Lipoprotein (a) levels in diabetes mellitus: Relationship to metabolic control

Luis C. Ramirez, Carlos Arauz-Pacheco, Carolin Lackner, George Albright, Beverly V. Adams, Philip Raskin

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102 Scopus citations


Objective: To determine the influence of diabetes control on serum lipoprotein (a) concentrations. Setting: Diabetes clinic of a large metropolitan public hospital, with primary- and secondary-care patients. Design: A cross-sectional study. Comparisons of lipoprotein (a) concentrations were made between a normal control group, a group of diabetic patients with glycated hemoglobin (HbA(1c)) less than 8.0%, and a group of diabetic patients with HbA(1c) of 8.0% or higher. Patients: Ninety-five normal controls and 93 diabetic subjects (49 with insulin-dependent diabetes mellitus and 44 with noninsulin-dependent diabetes mellitus). Results: Sixty diabetic subjects with HbA(1c) levels of 8.0% or higher had higher (25 mg/dL) median levels of lipoprotein (a) when compared with either 93 normal controls (8.8 mg/dL) or 33 diabetic patients with HbA(1c) less than 8.0% (7.5 mg/dL) (P = 0.008 and P = 0.012, respectively). A similar pattern of distribution of lipoprotein (a) levels according to degree of metabolic control was seen in patients with insulin-dependent diabetes mellitus and noninsulin-dependent diabetes mellitus. No difference in the lipoprotein (a) distribution was noted between diabetic men and women. No correlation was observed between lipoprotein (a) levels and total cholesterol, low-density lipoprotein cholesterol, and triglyceride levels. Conclusion: Lipoprotein (a) levels are elevated in poorly controlled diabetic patients. Increased levels of lipoprotein (a) may be a contributing factor to the high risk for atherosclerosis observed in diabetic patients.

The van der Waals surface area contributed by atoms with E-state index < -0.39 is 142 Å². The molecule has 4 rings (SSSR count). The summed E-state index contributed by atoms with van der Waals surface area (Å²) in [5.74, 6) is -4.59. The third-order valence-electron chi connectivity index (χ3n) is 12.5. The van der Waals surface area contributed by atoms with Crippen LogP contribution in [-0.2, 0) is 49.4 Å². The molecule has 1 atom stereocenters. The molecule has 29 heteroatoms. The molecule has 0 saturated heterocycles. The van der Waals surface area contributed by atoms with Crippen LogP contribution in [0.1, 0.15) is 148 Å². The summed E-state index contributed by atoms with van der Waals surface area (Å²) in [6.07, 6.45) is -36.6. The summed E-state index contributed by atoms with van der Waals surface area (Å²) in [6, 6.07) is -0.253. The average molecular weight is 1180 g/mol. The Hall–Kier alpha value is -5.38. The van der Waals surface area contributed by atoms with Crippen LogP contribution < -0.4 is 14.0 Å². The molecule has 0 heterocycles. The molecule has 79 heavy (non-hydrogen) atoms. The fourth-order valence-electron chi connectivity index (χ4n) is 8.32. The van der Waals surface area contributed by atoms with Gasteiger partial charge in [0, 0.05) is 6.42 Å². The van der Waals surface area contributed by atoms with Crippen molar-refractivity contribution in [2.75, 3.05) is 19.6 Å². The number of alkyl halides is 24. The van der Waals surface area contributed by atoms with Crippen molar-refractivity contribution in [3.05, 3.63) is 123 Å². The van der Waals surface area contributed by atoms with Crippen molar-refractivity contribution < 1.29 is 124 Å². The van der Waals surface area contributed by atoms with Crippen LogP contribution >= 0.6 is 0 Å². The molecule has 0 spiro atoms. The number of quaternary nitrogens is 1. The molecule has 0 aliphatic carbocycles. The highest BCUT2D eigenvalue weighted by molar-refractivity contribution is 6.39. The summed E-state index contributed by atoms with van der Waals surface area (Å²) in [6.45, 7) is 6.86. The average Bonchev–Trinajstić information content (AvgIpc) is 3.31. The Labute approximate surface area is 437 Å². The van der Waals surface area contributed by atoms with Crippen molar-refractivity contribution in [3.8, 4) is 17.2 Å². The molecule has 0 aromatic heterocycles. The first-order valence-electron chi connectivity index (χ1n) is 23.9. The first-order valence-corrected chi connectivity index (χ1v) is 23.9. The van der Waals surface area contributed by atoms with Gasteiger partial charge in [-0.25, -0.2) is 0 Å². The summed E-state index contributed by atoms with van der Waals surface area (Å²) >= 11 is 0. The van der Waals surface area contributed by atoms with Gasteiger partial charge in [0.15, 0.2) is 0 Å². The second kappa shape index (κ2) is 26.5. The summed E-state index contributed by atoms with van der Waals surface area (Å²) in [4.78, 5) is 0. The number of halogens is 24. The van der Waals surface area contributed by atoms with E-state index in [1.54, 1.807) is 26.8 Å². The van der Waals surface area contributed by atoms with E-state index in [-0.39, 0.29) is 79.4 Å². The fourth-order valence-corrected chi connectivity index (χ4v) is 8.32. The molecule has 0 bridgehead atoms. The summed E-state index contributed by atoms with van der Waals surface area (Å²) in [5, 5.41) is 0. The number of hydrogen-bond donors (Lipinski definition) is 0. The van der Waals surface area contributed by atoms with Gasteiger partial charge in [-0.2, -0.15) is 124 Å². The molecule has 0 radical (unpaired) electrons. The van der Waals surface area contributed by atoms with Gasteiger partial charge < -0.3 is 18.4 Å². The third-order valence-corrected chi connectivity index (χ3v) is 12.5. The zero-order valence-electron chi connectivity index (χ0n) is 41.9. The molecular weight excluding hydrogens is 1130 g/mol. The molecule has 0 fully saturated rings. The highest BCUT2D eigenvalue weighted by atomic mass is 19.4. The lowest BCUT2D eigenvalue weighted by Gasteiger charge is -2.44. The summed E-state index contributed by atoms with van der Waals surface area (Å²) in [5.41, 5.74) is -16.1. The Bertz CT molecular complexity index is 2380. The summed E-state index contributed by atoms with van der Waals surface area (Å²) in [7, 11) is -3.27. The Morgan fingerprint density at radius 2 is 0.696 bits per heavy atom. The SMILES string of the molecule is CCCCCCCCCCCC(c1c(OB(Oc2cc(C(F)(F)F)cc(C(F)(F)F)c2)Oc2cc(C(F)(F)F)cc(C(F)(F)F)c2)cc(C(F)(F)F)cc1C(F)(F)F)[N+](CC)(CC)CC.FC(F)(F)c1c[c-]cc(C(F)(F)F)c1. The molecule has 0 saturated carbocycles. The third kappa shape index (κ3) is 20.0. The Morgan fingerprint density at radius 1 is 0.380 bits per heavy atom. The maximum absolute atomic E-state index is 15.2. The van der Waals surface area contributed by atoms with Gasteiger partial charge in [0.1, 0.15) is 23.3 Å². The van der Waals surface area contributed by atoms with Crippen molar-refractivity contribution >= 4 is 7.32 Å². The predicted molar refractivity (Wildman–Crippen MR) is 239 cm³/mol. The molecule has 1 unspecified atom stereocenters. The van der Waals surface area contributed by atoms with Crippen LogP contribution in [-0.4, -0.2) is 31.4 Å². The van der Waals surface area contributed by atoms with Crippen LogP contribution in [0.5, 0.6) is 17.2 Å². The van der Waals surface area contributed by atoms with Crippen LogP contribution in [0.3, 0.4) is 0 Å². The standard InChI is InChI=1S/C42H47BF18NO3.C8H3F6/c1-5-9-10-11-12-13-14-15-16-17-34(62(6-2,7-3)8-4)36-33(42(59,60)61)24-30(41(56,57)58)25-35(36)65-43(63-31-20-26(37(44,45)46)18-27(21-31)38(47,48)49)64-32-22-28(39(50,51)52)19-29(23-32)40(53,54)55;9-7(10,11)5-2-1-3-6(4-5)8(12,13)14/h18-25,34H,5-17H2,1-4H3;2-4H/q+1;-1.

Original languageEnglish (US)
Pages (from-to)42-47
Number of pages6
JournalAnnals of internal medicine
Issue number1
StatePublished - 1992

ASJC Scopus subject areas

  • Internal Medicine


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